This theme from Peter Best’s score for Crocodile Dundee (Peter Faiman, 1985) fuses lush, spacious consonances, drawn-out reverberant flute gestures and bedding strings.
The flute performs sustained notes in an ascending melodic pattern. Elsewhere in the film the motif is repeated and doubled by a French horn – in a lower register to thicken the melodic texture. The orchestral dynamics crescendo, helping to create forward momentum in the narrative, maximising the impact of the story.
The musical theme also plays a narrative and thematic role when it signifies, and cues in, Mick Dundee’s (Paul Hogan) sense of belonging to, and longing for, the rugged Australian outback – a sentiment he expresses regardless of where he is at any particular time.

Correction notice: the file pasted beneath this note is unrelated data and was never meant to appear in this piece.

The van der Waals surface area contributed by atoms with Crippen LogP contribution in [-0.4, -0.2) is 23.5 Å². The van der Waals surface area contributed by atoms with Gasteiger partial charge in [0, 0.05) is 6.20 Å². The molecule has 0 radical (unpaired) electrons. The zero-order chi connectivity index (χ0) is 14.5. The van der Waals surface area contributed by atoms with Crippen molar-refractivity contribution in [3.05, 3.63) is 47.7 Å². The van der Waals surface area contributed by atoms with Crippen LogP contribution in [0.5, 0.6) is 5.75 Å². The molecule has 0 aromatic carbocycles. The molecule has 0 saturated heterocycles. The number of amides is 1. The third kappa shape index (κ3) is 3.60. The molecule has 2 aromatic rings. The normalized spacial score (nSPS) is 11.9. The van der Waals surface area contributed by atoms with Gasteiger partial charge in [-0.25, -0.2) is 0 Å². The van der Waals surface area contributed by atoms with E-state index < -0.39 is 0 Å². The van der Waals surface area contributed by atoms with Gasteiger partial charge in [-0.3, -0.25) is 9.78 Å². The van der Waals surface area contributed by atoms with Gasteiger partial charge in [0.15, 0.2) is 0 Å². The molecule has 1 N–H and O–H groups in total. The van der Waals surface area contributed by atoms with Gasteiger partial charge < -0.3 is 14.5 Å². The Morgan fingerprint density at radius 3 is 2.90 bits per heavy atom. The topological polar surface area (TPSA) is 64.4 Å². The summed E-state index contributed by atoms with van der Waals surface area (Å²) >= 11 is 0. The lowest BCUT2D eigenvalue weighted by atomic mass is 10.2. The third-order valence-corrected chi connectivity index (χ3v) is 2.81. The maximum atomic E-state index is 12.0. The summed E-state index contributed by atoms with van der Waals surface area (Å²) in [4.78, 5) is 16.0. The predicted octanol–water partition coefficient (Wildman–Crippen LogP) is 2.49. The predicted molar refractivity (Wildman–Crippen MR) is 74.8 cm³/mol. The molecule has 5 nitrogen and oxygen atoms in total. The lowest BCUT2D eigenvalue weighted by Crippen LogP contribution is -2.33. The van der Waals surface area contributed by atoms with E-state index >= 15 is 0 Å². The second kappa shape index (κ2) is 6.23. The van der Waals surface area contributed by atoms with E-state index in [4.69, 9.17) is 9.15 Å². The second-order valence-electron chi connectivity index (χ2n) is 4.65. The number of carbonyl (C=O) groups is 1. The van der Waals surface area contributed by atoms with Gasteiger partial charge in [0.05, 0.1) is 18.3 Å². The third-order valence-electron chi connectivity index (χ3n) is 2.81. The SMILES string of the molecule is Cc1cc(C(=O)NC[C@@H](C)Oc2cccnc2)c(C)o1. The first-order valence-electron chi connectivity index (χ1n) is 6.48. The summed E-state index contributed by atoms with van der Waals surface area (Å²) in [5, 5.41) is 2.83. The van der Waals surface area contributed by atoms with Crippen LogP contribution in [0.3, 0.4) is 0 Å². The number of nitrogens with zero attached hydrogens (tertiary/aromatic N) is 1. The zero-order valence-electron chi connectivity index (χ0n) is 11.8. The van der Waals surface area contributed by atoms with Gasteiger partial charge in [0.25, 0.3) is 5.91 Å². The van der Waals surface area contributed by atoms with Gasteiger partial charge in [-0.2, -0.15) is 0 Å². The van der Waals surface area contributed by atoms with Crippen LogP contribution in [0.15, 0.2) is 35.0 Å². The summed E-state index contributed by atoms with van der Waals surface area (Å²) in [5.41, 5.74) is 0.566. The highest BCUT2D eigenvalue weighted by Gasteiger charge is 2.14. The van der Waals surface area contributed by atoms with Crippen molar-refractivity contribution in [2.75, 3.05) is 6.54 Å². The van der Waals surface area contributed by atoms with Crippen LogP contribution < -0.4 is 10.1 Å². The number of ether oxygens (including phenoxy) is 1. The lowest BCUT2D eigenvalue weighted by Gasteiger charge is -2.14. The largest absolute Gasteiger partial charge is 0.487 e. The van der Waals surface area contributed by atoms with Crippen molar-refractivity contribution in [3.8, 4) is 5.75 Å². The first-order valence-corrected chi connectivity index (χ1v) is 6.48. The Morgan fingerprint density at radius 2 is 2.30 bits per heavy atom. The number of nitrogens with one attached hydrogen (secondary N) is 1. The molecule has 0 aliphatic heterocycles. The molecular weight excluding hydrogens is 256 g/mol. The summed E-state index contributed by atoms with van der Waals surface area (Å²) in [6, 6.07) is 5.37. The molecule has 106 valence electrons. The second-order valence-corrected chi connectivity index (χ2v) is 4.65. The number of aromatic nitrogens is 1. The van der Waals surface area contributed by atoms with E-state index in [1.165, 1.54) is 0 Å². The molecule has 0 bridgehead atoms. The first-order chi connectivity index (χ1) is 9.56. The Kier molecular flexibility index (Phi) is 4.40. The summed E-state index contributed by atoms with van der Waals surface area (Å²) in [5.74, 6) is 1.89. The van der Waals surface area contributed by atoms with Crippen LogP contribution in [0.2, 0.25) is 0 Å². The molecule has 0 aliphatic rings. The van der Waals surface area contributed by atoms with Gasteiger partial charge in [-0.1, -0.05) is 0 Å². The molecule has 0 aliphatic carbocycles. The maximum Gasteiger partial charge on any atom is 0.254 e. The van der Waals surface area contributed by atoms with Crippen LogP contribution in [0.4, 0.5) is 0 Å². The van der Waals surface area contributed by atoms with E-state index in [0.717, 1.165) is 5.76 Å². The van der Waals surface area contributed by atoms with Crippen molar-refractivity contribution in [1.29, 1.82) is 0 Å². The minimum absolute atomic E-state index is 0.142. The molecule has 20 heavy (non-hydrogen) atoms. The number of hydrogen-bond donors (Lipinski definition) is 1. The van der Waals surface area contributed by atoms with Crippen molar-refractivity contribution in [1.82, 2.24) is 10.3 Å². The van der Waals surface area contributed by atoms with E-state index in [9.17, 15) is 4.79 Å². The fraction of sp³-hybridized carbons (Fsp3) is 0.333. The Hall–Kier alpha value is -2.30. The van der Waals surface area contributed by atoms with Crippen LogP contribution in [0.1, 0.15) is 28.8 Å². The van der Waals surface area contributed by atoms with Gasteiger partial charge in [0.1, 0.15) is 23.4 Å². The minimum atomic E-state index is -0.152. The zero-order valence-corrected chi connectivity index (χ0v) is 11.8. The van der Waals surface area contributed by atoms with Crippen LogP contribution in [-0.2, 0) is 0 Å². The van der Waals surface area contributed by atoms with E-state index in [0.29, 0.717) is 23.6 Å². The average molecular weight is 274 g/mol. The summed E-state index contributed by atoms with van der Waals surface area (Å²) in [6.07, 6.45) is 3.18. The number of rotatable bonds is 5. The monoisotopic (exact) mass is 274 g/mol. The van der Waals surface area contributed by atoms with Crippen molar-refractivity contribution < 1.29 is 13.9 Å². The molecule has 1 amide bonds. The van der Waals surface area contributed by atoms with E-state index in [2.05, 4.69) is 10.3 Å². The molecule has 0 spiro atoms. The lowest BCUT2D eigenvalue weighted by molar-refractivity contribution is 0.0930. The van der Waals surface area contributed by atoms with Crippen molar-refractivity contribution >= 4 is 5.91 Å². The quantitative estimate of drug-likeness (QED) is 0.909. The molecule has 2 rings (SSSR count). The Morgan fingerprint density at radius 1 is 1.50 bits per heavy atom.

As is typical with such scoring devices (often referred to as leitmotifs), repetition is significant. The more times we experience the music in conjunction with the characters – and their longing for a particular place – the more stated the signification becomes.
More broadly, this music highlights the film’s nostalgic qualities – and its strong desire to project a romanticised version of Australia to a mainstream international audience.
Notes by Johhny Milner (with thanks to Tom Dexter)